In the free microsurgical TRAM flap some muscle as well as skin and fat from the abdomen is transplanted into the breast area.
The muscle is necessary as a carrier for the blood supply. Again there is usually enough tissue to build a breast without the use of an implant when removing the tissue from the abdomen area. The abdomen is tightened and closed as in a “tummy tuck”.
This is also a major procedure requiring 4 hours of surgery and 5-7 days in hospital. Here, because muscle is taken away, a mesh is usually applied to reinforce the abdomen in order to prevent the occurrence of weakness and hernia.
Previously, the ‘pedicled’ TRAM flap, where even more rectus muscle (one of the “crunch” muscles) is taken and the blood supply derived from a smaller artery at the top of the muscle. This is a faster procedure, does not require microsurgery as the blood supply is still connected, but a large mesh is required as weakness and hernias are more common as well as partial loss of the reconstruction. The pedicled TRAM is not used in our unit for routine breast reconstruction due to these limitations. The operation lasts about three to four hours with a four to five day stay in hospital.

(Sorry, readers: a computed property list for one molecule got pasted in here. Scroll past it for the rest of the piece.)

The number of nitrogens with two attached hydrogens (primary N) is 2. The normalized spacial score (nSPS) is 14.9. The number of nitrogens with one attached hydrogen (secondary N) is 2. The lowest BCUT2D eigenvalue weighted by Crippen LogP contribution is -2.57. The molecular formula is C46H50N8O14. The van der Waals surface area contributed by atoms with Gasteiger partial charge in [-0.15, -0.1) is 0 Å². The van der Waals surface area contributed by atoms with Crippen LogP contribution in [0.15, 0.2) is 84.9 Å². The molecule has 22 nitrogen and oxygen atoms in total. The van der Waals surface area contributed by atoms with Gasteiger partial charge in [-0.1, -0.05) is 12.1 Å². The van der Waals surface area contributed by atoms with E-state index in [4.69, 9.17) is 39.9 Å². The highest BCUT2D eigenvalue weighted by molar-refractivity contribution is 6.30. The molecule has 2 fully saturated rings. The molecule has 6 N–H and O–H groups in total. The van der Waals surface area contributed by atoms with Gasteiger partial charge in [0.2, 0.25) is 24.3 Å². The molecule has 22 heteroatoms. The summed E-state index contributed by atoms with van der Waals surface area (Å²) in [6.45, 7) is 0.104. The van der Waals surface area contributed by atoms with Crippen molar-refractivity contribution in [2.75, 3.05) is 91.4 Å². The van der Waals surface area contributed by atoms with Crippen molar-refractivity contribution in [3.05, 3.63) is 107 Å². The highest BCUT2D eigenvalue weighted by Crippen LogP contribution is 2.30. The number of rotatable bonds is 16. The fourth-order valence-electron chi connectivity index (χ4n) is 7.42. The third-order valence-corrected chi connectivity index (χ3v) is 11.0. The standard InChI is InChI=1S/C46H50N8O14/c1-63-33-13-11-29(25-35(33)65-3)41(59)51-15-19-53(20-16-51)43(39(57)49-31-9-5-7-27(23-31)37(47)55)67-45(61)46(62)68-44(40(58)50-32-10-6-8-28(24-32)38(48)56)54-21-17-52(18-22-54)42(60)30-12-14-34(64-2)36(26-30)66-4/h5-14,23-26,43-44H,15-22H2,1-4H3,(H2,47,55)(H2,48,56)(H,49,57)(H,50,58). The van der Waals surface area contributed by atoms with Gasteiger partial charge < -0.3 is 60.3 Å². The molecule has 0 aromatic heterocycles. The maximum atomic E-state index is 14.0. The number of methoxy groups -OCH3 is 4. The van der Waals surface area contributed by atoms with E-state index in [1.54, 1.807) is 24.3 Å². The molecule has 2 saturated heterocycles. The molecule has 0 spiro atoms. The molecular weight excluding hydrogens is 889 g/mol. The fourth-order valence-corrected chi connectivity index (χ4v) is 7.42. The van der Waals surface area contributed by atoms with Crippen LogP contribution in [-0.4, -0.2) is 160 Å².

Over the years, plastic surgeons have become more adept at leaving more muscle behind leading to the development of the muscle-sparing TRAM and the DIEP flap as described in the relevant pages. Autologous techniques, using the patients own tissue are remarkably successful at producing a natural and permanent reconstruction and once completed can negate the need for revision surgery later as they age better with the patient’s body.
(‘TRAM’ flap is derived from Transverse Rectus Abdominus Myocutaneous Flap, as the skin paddle on the tummy is orientated horizontally and the blood supply to it comes from the ‘6-pack’ muscle below called the rectus abdominus. A flap is a piece of skin, muscle, nerve or bone that has its own defined blood supply when moved around by plastic surgeons as opposed to a graft which has no blood supply but picks it up from a healthy wound bed.)
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